Re: RARA-AVIS: Could the real Men in Black stand up?

From: Mario Taboada (
Date: 16 Sep 2003

Mark, thanks for your comments. You'll be surprised to hear that I do appreciate primitive rock'n'roll, though rock (in all its forms) is for me a distant second to jazz, the blues and classical music (Western and Indian). In all these forms, being a "pretty good" musician doesn't even get you in the door, and perhaps I'm wrong in applying the criterion of "at least a very good musician" to a different phenomenon like rock and pop. If I play The Beatles after, say, Ravi Shankar or Ali Akbar Khan, or Coleman Hawkins, the effect is one of ridiculousness. I'm either spoiled or spoilt, or just out of it.

I don't feel any 'slumming down" when I read Goodis, Thompson, Prather or Lionel White (technically very strong,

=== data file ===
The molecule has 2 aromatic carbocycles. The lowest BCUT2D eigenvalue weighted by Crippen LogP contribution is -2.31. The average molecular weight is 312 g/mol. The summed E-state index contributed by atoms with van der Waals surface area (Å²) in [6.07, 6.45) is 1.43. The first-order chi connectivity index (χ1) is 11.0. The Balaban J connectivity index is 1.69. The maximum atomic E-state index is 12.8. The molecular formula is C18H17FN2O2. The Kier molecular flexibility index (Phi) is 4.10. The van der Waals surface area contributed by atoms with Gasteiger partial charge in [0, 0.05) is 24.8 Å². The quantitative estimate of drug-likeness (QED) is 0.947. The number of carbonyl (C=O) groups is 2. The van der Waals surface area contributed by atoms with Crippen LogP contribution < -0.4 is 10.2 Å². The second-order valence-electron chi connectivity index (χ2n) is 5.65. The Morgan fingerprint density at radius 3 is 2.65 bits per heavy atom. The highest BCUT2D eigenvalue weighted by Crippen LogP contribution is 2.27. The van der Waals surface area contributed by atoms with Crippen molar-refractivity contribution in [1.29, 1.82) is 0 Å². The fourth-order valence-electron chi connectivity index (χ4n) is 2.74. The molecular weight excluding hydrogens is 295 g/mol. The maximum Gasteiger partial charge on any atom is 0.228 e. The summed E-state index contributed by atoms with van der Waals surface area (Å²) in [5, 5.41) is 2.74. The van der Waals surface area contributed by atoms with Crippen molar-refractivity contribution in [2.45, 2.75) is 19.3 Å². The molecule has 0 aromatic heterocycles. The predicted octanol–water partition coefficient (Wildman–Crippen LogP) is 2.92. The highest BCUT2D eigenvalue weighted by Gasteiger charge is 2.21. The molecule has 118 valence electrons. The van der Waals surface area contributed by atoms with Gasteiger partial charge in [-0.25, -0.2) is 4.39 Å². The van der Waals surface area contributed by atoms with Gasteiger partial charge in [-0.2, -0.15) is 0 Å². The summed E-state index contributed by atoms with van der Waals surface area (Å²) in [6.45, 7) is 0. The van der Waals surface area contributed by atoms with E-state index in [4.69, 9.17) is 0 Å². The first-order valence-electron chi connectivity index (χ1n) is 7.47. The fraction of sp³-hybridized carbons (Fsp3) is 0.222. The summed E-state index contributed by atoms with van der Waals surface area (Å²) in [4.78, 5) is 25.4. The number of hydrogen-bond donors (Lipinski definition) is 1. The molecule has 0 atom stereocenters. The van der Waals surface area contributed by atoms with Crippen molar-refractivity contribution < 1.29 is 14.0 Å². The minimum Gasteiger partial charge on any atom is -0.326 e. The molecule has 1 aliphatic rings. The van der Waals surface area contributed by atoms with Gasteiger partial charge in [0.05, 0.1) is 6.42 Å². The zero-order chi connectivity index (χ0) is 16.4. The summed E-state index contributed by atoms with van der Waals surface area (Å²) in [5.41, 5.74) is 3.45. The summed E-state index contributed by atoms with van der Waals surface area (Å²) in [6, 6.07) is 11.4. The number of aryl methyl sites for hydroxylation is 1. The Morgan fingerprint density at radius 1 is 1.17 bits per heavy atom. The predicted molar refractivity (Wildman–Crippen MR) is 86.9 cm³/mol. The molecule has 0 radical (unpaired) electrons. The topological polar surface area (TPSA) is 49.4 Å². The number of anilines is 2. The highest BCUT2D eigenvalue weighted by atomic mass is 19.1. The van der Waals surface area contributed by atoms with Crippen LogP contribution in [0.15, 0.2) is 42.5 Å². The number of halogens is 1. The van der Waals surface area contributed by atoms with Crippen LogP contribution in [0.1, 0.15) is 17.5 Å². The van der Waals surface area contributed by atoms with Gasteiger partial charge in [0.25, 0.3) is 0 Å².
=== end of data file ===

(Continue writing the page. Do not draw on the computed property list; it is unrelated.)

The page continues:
I don't know what Westlake is talking about...). I consider them serious and highly skilled writers. I'm sure that, if England had had a Prather, the English would be proud of him. The US has been hard on humorists.

Just the other day we were talking about Theodore Sturgeon and, coincidentally, I bought and read his novel _The Dreaming Jewels_ (1950, reprinted by Carroll & Graf). This is a superb work. I started thinking of how many novels published in 1950 I would like to read today. I bet almost all of them would be "genre" novels.

So I don't make any distinction between mainstream and genre fiction. In fact, I reject such distinctions. That is one of the main reasons why I joined Bill's list in the old days of 1997 (can it be that long ago?).

Enough rambling and back to a collection of Sturgeon stories.



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